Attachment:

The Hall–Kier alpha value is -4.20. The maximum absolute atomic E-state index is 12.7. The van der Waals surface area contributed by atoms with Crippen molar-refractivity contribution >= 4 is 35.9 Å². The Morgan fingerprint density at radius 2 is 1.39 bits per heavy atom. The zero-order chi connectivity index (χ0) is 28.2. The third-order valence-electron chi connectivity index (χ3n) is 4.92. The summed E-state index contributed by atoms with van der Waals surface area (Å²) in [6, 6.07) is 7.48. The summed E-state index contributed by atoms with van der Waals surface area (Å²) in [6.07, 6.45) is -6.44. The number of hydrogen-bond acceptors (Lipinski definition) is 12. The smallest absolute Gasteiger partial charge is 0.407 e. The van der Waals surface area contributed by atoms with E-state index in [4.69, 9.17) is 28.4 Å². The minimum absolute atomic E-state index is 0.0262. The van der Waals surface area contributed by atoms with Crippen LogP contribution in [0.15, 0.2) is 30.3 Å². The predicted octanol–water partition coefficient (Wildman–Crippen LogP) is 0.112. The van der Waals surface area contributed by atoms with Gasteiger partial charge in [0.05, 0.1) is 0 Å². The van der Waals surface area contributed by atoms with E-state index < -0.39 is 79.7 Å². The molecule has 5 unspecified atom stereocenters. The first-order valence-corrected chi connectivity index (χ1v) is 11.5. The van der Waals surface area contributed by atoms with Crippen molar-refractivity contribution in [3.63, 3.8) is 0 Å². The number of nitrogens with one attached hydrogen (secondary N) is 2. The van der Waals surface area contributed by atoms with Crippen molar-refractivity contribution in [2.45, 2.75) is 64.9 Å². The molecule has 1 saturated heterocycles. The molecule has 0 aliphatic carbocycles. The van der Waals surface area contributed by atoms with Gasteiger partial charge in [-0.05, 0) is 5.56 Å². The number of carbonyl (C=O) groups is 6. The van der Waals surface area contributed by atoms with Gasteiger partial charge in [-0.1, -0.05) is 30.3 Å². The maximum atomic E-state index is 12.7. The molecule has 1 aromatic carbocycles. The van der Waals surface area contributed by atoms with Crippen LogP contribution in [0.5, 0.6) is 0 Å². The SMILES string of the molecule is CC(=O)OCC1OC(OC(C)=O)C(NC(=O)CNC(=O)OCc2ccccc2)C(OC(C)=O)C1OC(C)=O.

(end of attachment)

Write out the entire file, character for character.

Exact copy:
The Hall–Kier alpha value is -4.20. The maximum absolute atomic E-state index is 12.7. The van der Waals surface area contributed by atoms with Crippen molar-refractivity contribution >= 4 is 35.9 Å². The Morgan fingerprint density at radius 2 is 1.39 bits per heavy atom. The zero-order chi connectivity index (χ0) is 28.2. The third-order valence-electron chi connectivity index (χ3n) is 4.92. The summed E-state index contributed by atoms with van der Waals surface area (Å²) in [6, 6.07) is 7.48. The summed E-state index contributed by atoms with van der Waals surface area (Å²) in [6.07, 6.45) is -6.44. The number of hydrogen-bond acceptors (Lipinski definition) is 12. The smallest absolute Gasteiger partial charge is 0.407 e. The van der Waals surface area contributed by atoms with E-state index in [4.69, 9.17) is 28.4 Å². The minimum absolute atomic E-state index is 0.0262. The van der Waals surface area contributed by atoms with Crippen LogP contribution in [0.15, 0.2) is 30.3 Å². The predicted octanol–water partition coefficient (Wildman–Crippen LogP) is 0.112. The van der Waals surface area contributed by atoms with Gasteiger partial charge in [0.05, 0.1) is 0 Å². The van der Waals surface area contributed by atoms with E-state index < -0.39 is 79.7 Å². The molecule has 5 unspecified atom stereocenters. The first-order valence-corrected chi connectivity index (χ1v) is 11.5. The van der Waals surface area contributed by atoms with Crippen molar-refractivity contribution in [3.63, 3.8) is 0 Å². The number of nitrogens with one attached hydrogen (secondary N) is 2. The van der Waals surface area contributed by atoms with Crippen molar-refractivity contribution in [2.45, 2.75) is 64.9 Å². The molecule has 1 saturated heterocycles. The molecule has 0 aliphatic carbocycles. The van der Waals surface area contributed by atoms with Gasteiger partial charge in [-0.05, 0) is 5.56 Å². The number of carbonyl (C=O) groups is 6. The van der Waals surface area contributed by atoms with Gasteiger partial charge in [-0.1, -0.05) is 30.3 Å². The maximum atomic E-state index is 12.7. The molecule has 1 aromatic carbocycles. The van der Waals surface area contributed by atoms with Crippen LogP contribution in [0.5, 0.6) is 0 Å². The SMILES string of the molecule is CC(=O)OCC1OC(OC(C)=O)C(NC(=O)CNC(=O)OCc2ccccc2)C(OC(C)=O)C1OC(C)=O.